Today John Swinney will reveal the Scottish Government’s strategy for reform of school governance. Whatever it contains, the announcement will lack the drama of Theresa May’s speech last week, in which she heralded a return to the educational orthodoxies of the 1960s on a wave of new selective grammar schools.
It isn’t just that Mr Swinney will adopt a typically cautious approach to structural reform of education, compared with the past three Westminster administrations, Labour and Tory. He also hasn’t had his notes photographed on the way in to Bute House.
The Prime Minister would probably have preferred to unveil the biggest change in direction on education policy in 50 years at the Conservative conference next month, rather than being bounced into it by a careless Department of Education official. Perhaps the first lesson at Mrs May’s new schools will be: use a folder.
The announcement seemed to go against everything we’ve come to know about the enigmatic new occupant of Number 10. So far, she has been willing to publicly defy political momentum to assert her authority over events at her own pace.
Britain’s Brexit strategy therefore advances glacially, almost imperceptibly, no faster than Mrs May is willing to allow. The Prime Minister has gambled the UK’s relationship with the world’s newest economic superpower by personally weighing the evidence on the Hinkley Point nuclear deal with China. She has even refused to support a £4 billion renovation of the Palace of Westminster until she has time to digest the evidence, by which point the leaky seat of British democracy may be crumbling into the Thames.
On grammar schools, however, there is little sign of careful deliberation of the evidence, perhaps because the evidence just isn’t there. Mrs May said she wants to “give ordinary, working class people the better deal they deserve”, but results from counties like Kent and Medway that still have grammar schools show the poorest pupils perform less well than the national average precisely because selective schools hoover up all the wealthiest and cleverest pupils. In terms of social mobility, selective schools don’t offer deprived young people much of a leg-up, either: less than 3 per cent of grammar school entrants are eligible for free school meals.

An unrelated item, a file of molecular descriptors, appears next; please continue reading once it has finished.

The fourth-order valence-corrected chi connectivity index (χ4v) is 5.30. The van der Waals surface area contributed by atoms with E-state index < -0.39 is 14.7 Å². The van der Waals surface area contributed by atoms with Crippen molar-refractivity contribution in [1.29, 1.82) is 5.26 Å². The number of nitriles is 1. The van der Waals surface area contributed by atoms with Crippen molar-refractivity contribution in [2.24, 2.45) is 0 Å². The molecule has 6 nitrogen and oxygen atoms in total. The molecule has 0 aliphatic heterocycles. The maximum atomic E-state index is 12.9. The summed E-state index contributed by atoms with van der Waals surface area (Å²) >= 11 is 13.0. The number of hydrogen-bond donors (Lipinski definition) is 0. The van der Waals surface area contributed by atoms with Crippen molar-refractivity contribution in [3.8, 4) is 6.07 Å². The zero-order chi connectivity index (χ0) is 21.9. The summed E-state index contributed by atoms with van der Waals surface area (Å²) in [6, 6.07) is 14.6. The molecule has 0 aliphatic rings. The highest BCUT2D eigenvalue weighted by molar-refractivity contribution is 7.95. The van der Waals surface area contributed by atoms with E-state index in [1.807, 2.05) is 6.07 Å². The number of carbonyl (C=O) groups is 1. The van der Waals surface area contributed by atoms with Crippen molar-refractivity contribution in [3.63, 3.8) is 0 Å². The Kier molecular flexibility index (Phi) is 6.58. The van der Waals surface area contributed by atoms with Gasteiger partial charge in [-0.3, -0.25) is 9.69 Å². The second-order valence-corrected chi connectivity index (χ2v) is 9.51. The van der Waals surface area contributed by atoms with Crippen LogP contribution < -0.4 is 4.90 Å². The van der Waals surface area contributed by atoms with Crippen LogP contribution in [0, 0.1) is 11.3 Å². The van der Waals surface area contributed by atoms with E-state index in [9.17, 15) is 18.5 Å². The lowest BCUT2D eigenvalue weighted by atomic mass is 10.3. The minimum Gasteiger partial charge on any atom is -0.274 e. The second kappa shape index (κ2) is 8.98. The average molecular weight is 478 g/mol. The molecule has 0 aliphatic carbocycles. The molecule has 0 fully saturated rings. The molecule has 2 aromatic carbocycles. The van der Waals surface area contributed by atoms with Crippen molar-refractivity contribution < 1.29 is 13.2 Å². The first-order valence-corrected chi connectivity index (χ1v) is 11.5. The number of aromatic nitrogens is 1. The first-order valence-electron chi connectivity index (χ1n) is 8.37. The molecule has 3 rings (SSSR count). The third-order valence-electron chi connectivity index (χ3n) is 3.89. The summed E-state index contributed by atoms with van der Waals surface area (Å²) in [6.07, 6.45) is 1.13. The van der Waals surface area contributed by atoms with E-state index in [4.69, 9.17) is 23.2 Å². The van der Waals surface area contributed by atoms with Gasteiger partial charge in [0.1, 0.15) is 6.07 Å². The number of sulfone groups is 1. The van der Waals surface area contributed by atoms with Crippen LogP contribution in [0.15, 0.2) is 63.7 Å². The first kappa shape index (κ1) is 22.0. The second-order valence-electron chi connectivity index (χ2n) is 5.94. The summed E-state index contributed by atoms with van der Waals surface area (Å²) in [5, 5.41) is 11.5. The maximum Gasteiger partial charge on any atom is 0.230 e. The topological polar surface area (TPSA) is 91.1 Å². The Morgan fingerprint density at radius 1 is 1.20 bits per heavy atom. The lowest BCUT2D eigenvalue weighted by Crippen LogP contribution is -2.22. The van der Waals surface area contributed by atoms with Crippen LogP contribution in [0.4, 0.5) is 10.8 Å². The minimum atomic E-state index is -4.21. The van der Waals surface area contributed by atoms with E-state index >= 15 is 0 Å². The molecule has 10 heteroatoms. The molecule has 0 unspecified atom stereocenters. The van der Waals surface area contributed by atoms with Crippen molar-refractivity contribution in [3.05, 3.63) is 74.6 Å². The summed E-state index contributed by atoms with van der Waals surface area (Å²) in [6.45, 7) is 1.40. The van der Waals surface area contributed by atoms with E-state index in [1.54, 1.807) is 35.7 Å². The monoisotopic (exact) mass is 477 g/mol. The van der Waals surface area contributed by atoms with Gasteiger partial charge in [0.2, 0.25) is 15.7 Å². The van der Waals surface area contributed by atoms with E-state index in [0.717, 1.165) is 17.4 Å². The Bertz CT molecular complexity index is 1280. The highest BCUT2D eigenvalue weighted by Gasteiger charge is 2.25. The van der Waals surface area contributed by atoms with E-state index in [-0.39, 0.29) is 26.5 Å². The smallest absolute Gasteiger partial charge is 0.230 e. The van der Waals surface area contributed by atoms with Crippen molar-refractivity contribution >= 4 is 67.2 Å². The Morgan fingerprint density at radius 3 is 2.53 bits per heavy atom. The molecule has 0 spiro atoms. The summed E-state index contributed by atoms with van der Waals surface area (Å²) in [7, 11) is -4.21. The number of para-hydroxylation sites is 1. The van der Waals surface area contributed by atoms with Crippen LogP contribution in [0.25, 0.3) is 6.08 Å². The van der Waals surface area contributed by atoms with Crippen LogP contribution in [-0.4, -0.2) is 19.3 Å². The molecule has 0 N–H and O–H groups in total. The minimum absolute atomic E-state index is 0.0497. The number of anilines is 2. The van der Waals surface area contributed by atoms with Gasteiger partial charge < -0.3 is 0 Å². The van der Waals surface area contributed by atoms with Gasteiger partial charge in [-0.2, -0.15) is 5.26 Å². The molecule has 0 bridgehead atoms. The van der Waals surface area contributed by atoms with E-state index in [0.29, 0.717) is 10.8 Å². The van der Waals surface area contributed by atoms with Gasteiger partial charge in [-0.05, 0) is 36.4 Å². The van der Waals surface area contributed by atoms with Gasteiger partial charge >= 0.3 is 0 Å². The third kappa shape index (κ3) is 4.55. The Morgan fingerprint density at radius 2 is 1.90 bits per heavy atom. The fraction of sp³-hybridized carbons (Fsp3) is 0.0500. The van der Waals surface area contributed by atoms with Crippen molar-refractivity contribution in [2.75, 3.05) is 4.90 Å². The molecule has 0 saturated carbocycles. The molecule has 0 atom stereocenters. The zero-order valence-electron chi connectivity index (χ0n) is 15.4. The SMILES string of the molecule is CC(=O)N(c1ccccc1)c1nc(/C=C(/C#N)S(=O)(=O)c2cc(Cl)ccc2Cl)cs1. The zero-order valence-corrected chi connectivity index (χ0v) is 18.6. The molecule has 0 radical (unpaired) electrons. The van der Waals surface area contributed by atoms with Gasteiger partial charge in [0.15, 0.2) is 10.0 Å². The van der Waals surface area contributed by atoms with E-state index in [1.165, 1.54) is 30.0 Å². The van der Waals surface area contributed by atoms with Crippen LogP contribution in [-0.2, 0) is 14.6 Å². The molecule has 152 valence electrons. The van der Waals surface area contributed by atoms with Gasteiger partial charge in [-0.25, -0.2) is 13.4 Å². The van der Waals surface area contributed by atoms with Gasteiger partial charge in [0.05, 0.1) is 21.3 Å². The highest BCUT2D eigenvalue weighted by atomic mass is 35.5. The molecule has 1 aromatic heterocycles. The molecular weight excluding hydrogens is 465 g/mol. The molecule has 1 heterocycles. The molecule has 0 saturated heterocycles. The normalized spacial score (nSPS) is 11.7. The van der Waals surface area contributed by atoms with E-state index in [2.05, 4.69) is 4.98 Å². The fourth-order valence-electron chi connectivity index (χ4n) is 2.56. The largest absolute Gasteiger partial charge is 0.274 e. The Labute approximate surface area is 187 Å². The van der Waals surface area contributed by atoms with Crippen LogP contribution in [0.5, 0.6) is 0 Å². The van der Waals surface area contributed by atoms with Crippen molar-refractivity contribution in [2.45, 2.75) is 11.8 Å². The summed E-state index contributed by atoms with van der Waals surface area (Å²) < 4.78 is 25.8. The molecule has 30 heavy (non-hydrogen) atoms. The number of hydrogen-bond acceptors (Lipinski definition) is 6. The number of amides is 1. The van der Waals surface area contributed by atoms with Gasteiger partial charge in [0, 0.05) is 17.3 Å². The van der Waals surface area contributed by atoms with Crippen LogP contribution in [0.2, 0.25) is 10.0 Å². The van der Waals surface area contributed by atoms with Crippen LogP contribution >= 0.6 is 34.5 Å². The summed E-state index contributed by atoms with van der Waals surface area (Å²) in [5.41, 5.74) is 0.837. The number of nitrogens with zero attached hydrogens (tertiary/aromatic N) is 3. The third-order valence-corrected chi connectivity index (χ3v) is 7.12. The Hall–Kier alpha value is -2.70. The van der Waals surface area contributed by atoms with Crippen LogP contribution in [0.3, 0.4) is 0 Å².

Her announcement was about more than just grammar schools, however. In Scotland, the splendid isolation of devolution announcement has been either derided or ignored. But in being so radical, Mrs May is at least seeking answers to some of the same questions that have faced the Scottish Government for years, without any meaningful response.
One of the Prime Minister’s central arguments in favour of grammar schools is that selection is already happening by stealth, not on the basis of merit, but mortgage payments. Good schools drive up house prices within their catchment areas, so that only parents with wealth and means are able to move nearby and secure a place for their child.
It’s a problem well-documented in Scotland as well as the hot-house London property market. In 2014, Reform Scotland found that property prices at eight of the top ten schools in Scotland were 34 per cent above the local authority average, while estate agents Savills estimates that school catchment areas can add £100,000 to the value of a home, when average house prices are just over £160,000.